Axios San Antonio

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Look who's here, ✨ Friday ✨

Today's weather: Stay aware — chance of severe storms through this evening. High near 82.

🚀 Sounds like: "Starships" by Nicki Minaj.

🚧 Situational awareness: Starting Monday, the southbound lanes of Santa Rosa, from Dolorosa to Cesar Chavez, will be closed for utility and road work, joining the existing closure of northbound lanes.

  • All lanes of Santa Rosa are scheduled to reopen by summer.
  • Also starting Monday, South Alamo Street will convert to one-way traffic for about a year due to construction.

Today's newsletter is 848 words — a 3-minute read.

1 big thing: Demand to declassify Latino files

Latino civil rights advocates Dolores Huerta, Héctor P. García and Rodolfo "Corky" Gonzales. Photos: Cathy Murphy/Getty Images and Denver Post via Getty Images

Two U.S. House members want the FBI and CIA to declassify all documents related to the surveillance and harassment of Latino civil rights leaders from the 1950s to the 1970s.

Why it matters: It's widely known that the FBI's COINTELPRO and CIA's Operation Chaos sought to disrupt the civil rights activities of Black Americans, but how those programs affected Latino activists is largely unknown, Axios Latino's Russell Contreras writes.

Zoom in: U.S. Reps. Joaquin Castro (D-Texas) and Jimmy Gomez (D-Calif.) this week sent a letter to CIA Director William Burns and FBI Director Christopher Wray asking them to release all documents connected to the surveillance of the Latino civil rights movement.

  • It's unknown if the FBI or CIA "tried to sabotage or disrupt" the Latino civil rights movement, as the FBI did with Dr. Martin Luther King Jr.'s efforts, so newly released documents should clear the record, they said.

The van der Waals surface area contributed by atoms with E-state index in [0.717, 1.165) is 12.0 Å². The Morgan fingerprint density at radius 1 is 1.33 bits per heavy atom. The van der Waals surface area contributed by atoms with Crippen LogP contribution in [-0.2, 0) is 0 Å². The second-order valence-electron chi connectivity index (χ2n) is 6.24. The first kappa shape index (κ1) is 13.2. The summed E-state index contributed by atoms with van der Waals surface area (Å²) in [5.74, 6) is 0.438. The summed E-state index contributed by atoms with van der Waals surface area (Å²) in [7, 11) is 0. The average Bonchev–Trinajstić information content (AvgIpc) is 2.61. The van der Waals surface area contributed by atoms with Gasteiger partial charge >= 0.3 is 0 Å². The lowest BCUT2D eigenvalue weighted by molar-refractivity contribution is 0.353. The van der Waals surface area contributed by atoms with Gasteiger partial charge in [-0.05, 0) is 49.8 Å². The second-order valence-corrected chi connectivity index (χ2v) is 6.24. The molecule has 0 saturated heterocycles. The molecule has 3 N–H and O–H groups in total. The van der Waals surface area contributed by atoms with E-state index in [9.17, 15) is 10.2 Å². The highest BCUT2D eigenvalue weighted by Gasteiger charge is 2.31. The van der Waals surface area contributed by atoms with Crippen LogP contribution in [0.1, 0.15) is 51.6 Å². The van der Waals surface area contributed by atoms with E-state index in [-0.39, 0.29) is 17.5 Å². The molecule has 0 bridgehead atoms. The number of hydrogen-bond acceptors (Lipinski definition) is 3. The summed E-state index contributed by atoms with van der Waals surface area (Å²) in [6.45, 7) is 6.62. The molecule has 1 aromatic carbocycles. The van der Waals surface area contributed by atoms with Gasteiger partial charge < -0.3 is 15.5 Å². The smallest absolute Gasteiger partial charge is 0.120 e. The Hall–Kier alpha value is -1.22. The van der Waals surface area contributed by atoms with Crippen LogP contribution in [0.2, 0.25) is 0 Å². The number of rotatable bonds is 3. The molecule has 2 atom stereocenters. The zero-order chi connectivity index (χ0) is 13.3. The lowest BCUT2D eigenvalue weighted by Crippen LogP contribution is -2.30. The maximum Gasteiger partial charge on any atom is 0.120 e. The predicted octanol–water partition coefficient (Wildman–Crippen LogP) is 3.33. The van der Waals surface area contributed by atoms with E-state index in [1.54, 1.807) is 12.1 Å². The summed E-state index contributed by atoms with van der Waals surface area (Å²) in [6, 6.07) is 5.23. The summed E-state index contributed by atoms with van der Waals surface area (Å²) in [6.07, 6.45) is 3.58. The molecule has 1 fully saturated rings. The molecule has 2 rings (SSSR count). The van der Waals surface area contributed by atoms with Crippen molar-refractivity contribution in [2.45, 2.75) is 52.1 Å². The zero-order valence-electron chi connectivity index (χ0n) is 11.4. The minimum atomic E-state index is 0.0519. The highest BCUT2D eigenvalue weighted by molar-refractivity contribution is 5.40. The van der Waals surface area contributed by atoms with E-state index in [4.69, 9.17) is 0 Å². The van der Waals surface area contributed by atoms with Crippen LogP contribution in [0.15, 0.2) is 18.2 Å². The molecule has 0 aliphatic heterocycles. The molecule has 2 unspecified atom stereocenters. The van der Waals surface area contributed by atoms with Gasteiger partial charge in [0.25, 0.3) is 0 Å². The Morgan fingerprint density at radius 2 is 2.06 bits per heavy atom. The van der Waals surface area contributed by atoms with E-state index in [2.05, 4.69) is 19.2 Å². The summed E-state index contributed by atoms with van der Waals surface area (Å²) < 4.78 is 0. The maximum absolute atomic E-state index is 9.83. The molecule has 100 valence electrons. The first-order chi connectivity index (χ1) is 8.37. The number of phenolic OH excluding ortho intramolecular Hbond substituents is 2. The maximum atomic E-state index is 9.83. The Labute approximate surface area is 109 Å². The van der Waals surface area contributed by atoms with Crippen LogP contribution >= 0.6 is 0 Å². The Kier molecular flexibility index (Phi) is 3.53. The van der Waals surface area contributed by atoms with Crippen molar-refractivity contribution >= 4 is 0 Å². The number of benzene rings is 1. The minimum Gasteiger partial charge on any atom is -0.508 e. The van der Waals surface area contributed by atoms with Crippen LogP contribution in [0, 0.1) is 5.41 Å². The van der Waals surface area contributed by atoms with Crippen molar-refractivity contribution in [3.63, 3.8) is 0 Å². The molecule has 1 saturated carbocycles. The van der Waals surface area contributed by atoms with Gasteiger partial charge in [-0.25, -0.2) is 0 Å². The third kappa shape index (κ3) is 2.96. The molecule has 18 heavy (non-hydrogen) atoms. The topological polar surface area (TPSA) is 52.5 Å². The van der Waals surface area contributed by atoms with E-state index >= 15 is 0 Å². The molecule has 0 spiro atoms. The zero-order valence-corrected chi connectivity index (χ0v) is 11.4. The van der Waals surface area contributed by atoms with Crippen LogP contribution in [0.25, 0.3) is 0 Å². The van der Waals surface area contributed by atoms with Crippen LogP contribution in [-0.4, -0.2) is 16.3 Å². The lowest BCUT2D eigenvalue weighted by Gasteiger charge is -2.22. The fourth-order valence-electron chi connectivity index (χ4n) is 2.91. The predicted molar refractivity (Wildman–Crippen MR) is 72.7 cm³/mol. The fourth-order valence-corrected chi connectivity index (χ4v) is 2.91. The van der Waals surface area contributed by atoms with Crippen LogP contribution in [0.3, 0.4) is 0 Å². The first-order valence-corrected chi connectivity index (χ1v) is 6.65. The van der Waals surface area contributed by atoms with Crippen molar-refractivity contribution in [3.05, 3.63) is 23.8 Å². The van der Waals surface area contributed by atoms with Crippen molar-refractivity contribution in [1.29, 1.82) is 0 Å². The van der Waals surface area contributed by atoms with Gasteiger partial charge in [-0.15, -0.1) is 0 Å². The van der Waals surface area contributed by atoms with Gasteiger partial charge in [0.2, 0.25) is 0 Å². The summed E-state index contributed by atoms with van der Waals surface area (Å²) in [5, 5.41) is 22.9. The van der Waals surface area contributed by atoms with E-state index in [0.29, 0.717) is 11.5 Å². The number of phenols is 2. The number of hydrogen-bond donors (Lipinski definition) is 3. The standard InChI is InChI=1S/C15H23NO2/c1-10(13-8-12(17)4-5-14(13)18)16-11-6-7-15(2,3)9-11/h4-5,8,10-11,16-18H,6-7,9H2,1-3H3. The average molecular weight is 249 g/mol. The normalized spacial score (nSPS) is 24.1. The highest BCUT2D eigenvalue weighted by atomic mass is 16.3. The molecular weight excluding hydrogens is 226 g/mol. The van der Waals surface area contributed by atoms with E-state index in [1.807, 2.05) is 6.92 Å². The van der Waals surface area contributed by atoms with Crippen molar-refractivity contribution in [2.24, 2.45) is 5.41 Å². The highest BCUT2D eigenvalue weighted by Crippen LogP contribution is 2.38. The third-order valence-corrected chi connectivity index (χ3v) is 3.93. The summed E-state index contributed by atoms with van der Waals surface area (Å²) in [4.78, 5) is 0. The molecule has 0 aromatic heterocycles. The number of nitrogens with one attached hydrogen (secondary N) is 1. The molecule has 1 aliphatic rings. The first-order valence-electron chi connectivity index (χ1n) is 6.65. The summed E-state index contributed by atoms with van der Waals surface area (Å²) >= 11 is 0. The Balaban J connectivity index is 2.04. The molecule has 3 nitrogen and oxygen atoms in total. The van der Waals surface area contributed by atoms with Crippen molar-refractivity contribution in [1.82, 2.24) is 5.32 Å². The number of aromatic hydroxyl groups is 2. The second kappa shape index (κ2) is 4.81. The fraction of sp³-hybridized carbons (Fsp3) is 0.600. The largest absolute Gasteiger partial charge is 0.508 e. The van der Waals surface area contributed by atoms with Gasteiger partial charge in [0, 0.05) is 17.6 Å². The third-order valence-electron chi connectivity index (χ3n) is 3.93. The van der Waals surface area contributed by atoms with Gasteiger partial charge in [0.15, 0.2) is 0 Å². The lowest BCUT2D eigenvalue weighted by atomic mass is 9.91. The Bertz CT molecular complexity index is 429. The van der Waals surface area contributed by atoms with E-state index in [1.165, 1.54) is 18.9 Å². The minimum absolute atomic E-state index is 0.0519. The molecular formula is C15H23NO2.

At a hearing Tuesday of the House Permanent Select Committee on Intelligence, Castro asked Burns and Wray about looking into releasing the documents.

  • They promised to look into it and work with Castro.

Background: The FBI's COINTELPRO, short for Counterintelligence Program, was created in the 1950s allegedly to disrupt communist activities, but routinely monitored the activities of King and Malcolm X, planting informants while trying to disrupt planned demonstrations and fights against racism.

Between the lines: Historians in recent years have uncovered quite a bit about FBI surveillance of Latino leaders through open records requests, Brian Behnken, an Iowa State University history professor, tells Axios.

The intrigue: Castro's mother and former temporary San Antonio city councilmember Rosie Castro, was monitored by the FBI for her activities in the Chicano Movement, files show.

  • An FBI informant noted that Rosie Castro "was observed buying two small posters of Angela Davis for 50 cents each, which were mentioned by Rosie Castro as having been printed in Cuba," the San Antonio Express-News reports.

Keep reading

2. Testing from Texas

SpaceX's Starship shortly after lifting off from the company's Starbase in Boca Chica, Texas, yesterday. Photo: Chandan Khanna/AFP via Getty Images

Yesterday, SpaceX's massive Starship went to space and reentered Earth's atmosphere for the first time during its third and most ambitious test flight so far.

Why it matters: The test was a major leap for the vehicle, which is essential for NASA's Artemis program. The flight featured technologies critical for future manned missions to the moon or beyond, Axios' Jacob Knutson writes.